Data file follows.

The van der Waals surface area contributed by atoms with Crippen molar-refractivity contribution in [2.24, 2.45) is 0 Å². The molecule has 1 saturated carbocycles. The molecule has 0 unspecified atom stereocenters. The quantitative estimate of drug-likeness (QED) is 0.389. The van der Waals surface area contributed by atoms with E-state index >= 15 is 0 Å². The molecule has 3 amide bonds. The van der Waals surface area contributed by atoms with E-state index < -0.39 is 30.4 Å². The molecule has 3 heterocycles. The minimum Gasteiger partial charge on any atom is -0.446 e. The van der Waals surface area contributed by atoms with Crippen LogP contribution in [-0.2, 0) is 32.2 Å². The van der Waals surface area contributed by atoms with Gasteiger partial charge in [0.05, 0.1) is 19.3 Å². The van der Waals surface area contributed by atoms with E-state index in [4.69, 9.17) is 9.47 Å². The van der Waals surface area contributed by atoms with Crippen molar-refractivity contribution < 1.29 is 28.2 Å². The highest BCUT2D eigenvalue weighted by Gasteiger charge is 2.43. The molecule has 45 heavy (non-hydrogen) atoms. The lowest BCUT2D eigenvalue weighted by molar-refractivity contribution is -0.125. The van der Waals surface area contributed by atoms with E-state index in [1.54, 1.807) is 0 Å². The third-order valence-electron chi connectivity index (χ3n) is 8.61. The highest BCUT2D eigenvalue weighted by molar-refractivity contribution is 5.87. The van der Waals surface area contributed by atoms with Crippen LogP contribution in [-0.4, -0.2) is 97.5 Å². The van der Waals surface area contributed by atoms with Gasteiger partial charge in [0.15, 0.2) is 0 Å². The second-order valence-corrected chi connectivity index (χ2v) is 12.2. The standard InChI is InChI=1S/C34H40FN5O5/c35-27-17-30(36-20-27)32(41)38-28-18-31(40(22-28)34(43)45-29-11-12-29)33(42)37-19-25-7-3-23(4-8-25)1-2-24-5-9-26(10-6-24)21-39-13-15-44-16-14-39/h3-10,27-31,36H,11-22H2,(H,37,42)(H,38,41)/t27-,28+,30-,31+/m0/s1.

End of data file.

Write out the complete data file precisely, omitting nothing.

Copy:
The van der Waals surface area contributed by atoms with Crippen molar-refractivity contribution in [2.24, 2.45) is 0 Å². The molecule has 1 saturated carbocycles. The molecule has 0 unspecified atom stereocenters. The quantitative estimate of drug-likeness (QED) is 0.389. The van der Waals surface area contributed by atoms with E-state index >= 15 is 0 Å². The molecule has 3 amide bonds. The van der Waals surface area contributed by atoms with E-state index < -0.39 is 30.4 Å². The molecule has 3 heterocycles. The minimum Gasteiger partial charge on any atom is -0.446 e. The van der Waals surface area contributed by atoms with Crippen LogP contribution in [-0.2, 0) is 32.2 Å². The van der Waals surface area contributed by atoms with Gasteiger partial charge in [0.05, 0.1) is 19.3 Å². The van der Waals surface area contributed by atoms with E-state index in [4.69, 9.17) is 9.47 Å². The van der Waals surface area contributed by atoms with Crippen molar-refractivity contribution < 1.29 is 28.2 Å². The highest BCUT2D eigenvalue weighted by Gasteiger charge is 2.43. The molecule has 45 heavy (non-hydrogen) atoms. The lowest BCUT2D eigenvalue weighted by molar-refractivity contribution is -0.125. The van der Waals surface area contributed by atoms with E-state index in [1.54, 1.807) is 0 Å². The third-order valence-electron chi connectivity index (χ3n) is 8.61. The highest BCUT2D eigenvalue weighted by molar-refractivity contribution is 5.87. The van der Waals surface area contributed by atoms with Crippen LogP contribution in [-0.4, -0.2) is 97.5 Å². The van der Waals surface area contributed by atoms with Gasteiger partial charge in [0.15, 0.2) is 0 Å². The second-order valence-corrected chi connectivity index (χ2v) is 12.2. The standard InChI is InChI=1S/C34H40FN5O5/c35-27-17-30(36-20-27)32(41)38-28-18-31(40(22-28)34(43)45-29-11-12-29)33(42)37-19-25-7-3-23(4-8-25)1-2-24-5-9-26(10-6-24)21-39-13-15-44-16-14-39/h3-10,27-31,36H,11-22H2,(H,37,42)(H,38,41)/t27-,28+,30-,31+/m0/s1.